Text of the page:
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Wuhan lab scientist published paper on lab leak caused by rats

Lab leaks such as Yunnan scenario described by 'Bat Woman' something to be investigated at Wuhan Institute of Virology

Shi Zhengli (center). (gettyimages)

Shi Zhengli (center). (gettyimages)

TAIPEI (Taiwan News) — Although China labels the suggestion that COVID-19 may have leaked out of the Wuhan Institute of Virology (WIV) as a conspiracy theory, the head scientist in that very lab published a paper a decade earlier on a documented lab leak that occurred in Yunnan.

The director of the Center for Emerging Infectious Diseases at WIV, Shi Zhengli (石正麗), also known as "Bat Woman," has since 2007 been researching how spike proteins in natural and chimeric SARS-like coronaviruses bind to the ACE2 receptors in the cells of humans, bats, and other animals. Since 2014, she and her team have carried out dangerous gain-of-function (GOF) experiments with bat coronavirus chimeras.

In 2019, a member of Shi's team, assistant researcher Hu Ben (胡犇), embarked on high-risk GOF research on coronaviruses and chimeras in humanized mice from the lab of American microbiologist Ralph S. Baric of the University of North Carolina. According to a researcher who goes by the pseudonym Billy Bostickson, "This research involved 'novel' bat coronaviruses inoculated into immuno-suppressed mice with humanized features, such as hACE2, and possibly humanized lungs, bone marrow, etc..."

Since the outbreak of COVID-19 later that year, Shi has repeatedly denied allegations that the virus leaked from her lab, claiming she had tested all of their samples without finding an exact match for the strain of the virus that has infected humans. Instead, Shi posited that the "coronavirus is nature punishing the human race for keeping uncivilized living habits" and said, "I swear on my life that it has nothing to do with our laboratory," reported Caixin.

However, in 2010, Shi published a paper describing a scenario in which infected rodents led to a deadly virus being leaked from a Chinese lab. The paper, titled "Hantavirus outbreak associated with laboratory rats in Yunnan, China," reports on an incident in which an outbreak of hantavirus hemorrhagic fever with renal syndrome (HFRS) occurred at a college in Kunming as the result of a lab leak in 2003.

Shi wrote that 15 students on the campus contracted hemorrhagic fever, and a test of their blood serum revealed that they had hantavirus antibodies in their system. A genome sequence revealed that the culprit was a new Hantaan virus isolate, and further analysis showed the isolate was a reassortant derived from human and rat Hantaan viruses.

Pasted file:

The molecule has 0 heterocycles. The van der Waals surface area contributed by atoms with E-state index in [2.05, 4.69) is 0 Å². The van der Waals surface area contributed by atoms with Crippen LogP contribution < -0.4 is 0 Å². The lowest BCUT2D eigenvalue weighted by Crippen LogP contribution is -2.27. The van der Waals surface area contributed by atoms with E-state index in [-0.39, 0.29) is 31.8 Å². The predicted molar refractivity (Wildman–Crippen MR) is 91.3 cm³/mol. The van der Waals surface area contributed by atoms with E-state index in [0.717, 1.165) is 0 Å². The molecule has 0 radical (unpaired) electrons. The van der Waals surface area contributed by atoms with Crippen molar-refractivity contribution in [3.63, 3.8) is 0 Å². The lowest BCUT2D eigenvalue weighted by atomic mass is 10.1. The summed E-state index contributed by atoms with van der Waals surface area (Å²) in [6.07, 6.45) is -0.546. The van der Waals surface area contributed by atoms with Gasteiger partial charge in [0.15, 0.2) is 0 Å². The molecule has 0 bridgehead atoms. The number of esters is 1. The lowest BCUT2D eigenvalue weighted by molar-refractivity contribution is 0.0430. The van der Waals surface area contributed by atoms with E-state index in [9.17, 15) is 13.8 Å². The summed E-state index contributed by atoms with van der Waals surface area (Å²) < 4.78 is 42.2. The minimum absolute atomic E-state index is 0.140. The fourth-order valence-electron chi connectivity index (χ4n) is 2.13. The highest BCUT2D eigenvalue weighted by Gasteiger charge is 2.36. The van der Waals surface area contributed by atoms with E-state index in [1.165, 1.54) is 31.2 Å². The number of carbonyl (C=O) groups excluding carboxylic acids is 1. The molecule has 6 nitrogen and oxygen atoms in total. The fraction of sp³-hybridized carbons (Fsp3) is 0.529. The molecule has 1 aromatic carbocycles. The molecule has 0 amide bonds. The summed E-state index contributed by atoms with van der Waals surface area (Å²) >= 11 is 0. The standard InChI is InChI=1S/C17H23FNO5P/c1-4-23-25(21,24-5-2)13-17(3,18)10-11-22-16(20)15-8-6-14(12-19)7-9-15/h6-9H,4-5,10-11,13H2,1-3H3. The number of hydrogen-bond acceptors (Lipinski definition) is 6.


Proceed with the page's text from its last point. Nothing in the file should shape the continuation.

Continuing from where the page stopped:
An investigation of the epidemic revealed that the index patient was a 24-year-old male graduate student. He had been working with rats in a laboratory on campus, which he had not left in two months.

The student said that he was in charge of feeding the lab rats on a daily basis and that he had been bitten by one 10 days before he began to exhibit clinical symptoms of HFRS. A serological study of 60 rats in the lab revealed that 29 had antibodies for hantavirus.

The Centre of Laboratory Animals (CLA) had supplied the rats to that and seven other colleges. A study of the CLA and those schools revealed the presence of the antigen in rats at CLA and two of the colleges, including the one the student attended.

Because the prevalence of the hantavirus antigen was the highest by far in the rats at the CLA, scientists concluded that rats supplied by his center were the source of the outbreak. To rule out the possibility that humans had transmitted the disease after acquiring it elsewhere, serum samples were collected from 172 students and staff members from the colleges and CLA.

Among the seropositive individuals were four students from the same college as the index case and 11 animal handlers. None of these individuals had a recent history of travel to areas where hantavirus outbreaks had occurred, nor had they received the vaccine, thus eliminating the possibility that the virus had been introduced from outside the lab.

Shi pointed out that the CLA had lax safety measures, with different species of rodents housed and fed in the same room. Many other types of animals were kept in the room as well.

She wrote that although screens had been installed on the windows in the room, at least one window had a broken screen. Worse still, the ventilation fan in the room had not functioned for six months, leading to poor air circulation and serving as a perfect breeding ground for viruses.

Wuhan lab scientist published paper on lab leak caused by rats
(Infection, Genetics and Evolution screenshot)

Interestingly, Shi emphasized that six wild rats were trapped outside the lab to determine if the infection had been introduced from outside. However, all the wild rats tested negative for the disease. An Australian geneticist who publishes scientific papers under the name Zhang Daoyu told Taiwan News that Shi pointed to the lack of animal infections outside the facility as important evidence that the virus leak had occurred within the lab.

In the case of the coronavirus outbreak in Wuhan, none of the animals at the now-infamous Huanan Seafood Wholesale Market actually tested positive for the virus, reported Live Science. Therefore, based on Shi's own logic, and given that her lab is the only one in Wuhan that was carrying out dangerous GOF experiments on bat coronaviruses, the lack of any wild animals infected with COVID-19 would be an important indicator that the outbreak in the city was the result of a leak from her lab.

Rather than take her word as the final verdict, a growing number of scientists are calling on Shi to provide independent investigators with access to the WIV's database and laboratory records to prove once and for all whether the virus came from the lab or not.